As information is a central unifying concept in science playing a crucial role in many disciplines, scholars have a propensity to go beyond Shannon’s classical information theory and develop a unified theory of information (UTI). There is a faith among them that many hard problems involving purpose, function, meaning, consciousness and value can be solved, or be broken through in some aspect at least, with UTI.There are three strategies to develop UTI: pan-informationalism, methodological reductionism and transdisciplinary approach.
In this paper, I will argue against pan-informationalism and methodological reductionism and argue that transdisciplinary approach is much more promising. The difficulty to solve those hard problems is that the properties involved are hard to be incorporated into scientific theories, while a satisfied theory of information should explain these properties on the one hand and be consistent with those relevant scientific theories on the other hand. The problem of pan-informationalism is that it actually does not explain information except taking information a priori. In other words, it just names the difficulty rather than solves it. The problem of reductionism is that it leaves something out while this is what we want to explain.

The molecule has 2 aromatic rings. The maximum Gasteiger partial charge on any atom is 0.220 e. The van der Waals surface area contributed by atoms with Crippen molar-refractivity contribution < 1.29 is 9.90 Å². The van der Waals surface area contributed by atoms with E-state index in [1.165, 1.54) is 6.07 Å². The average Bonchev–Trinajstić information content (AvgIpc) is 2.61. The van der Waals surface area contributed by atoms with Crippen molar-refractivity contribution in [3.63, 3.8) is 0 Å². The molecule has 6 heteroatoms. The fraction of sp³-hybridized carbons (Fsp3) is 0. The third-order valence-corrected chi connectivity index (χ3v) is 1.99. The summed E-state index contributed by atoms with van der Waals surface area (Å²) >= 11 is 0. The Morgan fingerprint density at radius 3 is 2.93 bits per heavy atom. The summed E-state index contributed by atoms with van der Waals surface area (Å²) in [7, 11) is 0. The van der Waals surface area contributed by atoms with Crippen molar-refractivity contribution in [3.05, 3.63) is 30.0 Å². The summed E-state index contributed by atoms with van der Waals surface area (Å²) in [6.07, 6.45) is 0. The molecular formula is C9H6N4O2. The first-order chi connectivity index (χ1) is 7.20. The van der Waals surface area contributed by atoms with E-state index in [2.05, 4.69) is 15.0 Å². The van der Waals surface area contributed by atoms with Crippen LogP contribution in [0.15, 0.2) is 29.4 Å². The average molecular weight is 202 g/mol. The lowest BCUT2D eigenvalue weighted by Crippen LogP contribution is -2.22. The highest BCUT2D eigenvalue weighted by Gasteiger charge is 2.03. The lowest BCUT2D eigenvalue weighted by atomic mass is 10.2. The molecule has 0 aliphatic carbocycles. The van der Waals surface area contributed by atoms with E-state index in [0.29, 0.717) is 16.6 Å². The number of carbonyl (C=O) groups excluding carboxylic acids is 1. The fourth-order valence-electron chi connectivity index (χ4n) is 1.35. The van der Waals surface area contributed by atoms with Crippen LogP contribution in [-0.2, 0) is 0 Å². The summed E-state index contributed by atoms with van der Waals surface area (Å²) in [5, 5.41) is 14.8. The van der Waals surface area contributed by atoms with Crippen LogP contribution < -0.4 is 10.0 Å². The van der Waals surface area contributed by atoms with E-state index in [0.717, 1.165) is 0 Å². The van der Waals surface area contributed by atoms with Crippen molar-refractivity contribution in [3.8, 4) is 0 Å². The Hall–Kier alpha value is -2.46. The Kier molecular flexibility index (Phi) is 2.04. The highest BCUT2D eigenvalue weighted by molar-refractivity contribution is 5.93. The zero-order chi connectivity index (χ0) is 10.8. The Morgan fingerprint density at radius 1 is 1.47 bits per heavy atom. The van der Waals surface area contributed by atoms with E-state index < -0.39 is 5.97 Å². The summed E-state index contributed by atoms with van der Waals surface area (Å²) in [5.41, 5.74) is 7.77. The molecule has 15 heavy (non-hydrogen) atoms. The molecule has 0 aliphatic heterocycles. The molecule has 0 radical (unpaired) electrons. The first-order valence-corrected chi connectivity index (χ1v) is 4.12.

Transdisciplinary approach takes every level and dimension seriously. Although each level and dimension cannot be reduced to others, it can converse to other levels and dimensions. Such conversion is not transformation in mathematical sense, which actually is a kind of reduction, but a perspective conversion like Gestalt switch. Specifically, information as a complex phenomenon comes across physical, individual and inter subjective level of the world; it has three dimensions: physical, referential and normative. Roughly, these levels and dimensions are one-to-one correspondence. A good way to study information should corporate these levels and dimensions into a coherent framework without taking information as the most primary or leaving something important out. Søren Brier’s cybersemiotics and Terrence Deacon’s model of nested hierarchy of information are such good transdisciplinary frameworks. These frameworks provides an ecology for information.